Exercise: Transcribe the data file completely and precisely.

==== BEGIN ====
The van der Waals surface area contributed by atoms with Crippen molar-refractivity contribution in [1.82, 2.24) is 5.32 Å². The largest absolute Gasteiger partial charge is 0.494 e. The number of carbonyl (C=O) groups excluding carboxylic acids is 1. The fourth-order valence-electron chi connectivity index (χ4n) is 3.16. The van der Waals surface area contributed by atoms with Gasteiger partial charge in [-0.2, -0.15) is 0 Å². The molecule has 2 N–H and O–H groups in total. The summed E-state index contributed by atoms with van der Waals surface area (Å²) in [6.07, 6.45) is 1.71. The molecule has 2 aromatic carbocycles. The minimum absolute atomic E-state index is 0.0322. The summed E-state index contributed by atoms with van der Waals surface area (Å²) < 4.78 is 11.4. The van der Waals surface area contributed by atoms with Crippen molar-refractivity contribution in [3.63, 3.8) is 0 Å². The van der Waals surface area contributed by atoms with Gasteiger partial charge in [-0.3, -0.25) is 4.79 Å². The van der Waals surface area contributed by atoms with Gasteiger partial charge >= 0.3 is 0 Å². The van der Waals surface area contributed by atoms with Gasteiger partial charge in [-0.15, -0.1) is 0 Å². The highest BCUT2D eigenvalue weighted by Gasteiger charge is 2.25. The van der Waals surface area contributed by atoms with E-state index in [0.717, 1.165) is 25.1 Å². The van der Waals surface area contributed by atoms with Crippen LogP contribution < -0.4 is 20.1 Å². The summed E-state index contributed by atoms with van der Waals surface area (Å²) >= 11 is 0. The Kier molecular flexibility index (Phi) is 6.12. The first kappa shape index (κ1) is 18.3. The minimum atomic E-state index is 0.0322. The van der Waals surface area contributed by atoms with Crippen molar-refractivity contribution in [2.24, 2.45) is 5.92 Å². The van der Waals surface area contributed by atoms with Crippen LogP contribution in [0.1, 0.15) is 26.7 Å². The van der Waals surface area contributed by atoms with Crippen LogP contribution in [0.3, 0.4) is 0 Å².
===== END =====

The van der Waals surface area contributed by atoms with Crippen molar-refractivity contribution in [1.82, 2.24) is 5.32 Å². The largest absolute Gasteiger partial charge is 0.494 e. The number of carbonyl (C=O) groups excluding carboxylic acids is 1. The fourth-order valence-electron chi connectivity index (χ4n) is 3.16. The van der Waals surface area contributed by atoms with Gasteiger partial charge in [-0.2, -0.15) is 0 Å². The molecule has 2 N–H and O–H groups in total. The summed E-state index contributed by atoms with van der Waals surface area (Å²) in [6.07, 6.45) is 1.71. The molecule has 2 aromatic carbocycles. The minimum absolute atomic E-state index is 0.0322. The summed E-state index contributed by atoms with van der Waals surface area (Å²) < 4.78 is 11.4. The van der Waals surface area contributed by atoms with Crippen molar-refractivity contribution in [3.63, 3.8) is 0 Å². The van der Waals surface area contributed by atoms with Gasteiger partial charge in [-0.3, -0.25) is 4.79 Å². The van der Waals surface area contributed by atoms with Gasteiger partial charge >= 0.3 is 0 Å². The van der Waals surface area contributed by atoms with Gasteiger partial charge in [-0.15, -0.1) is 0 Å². The highest BCUT2D eigenvalue weighted by Gasteiger charge is 2.25. The van der Waals surface area contributed by atoms with E-state index in [0.717, 1.165) is 25.1 Å². The van der Waals surface area contributed by atoms with Crippen LogP contribution < -0.4 is 20.1 Å². The summed E-state index contributed by atoms with van der Waals surface area (Å²) >= 11 is 0. The Kier molecular flexibility index (Phi) is 6.12. The first kappa shape index (κ1) is 18.3. The minimum atomic E-state index is 0.0322. The van der Waals surface area contributed by atoms with Crippen molar-refractivity contribution in [2.24, 2.45) is 5.92 Å². The van der Waals surface area contributed by atoms with Crippen LogP contribution in [0.1, 0.15) is 26.7 Å². The van der Waals surface area contributed by atoms with Crippen LogP contribution in [0.3, 0.4) is 0 Å².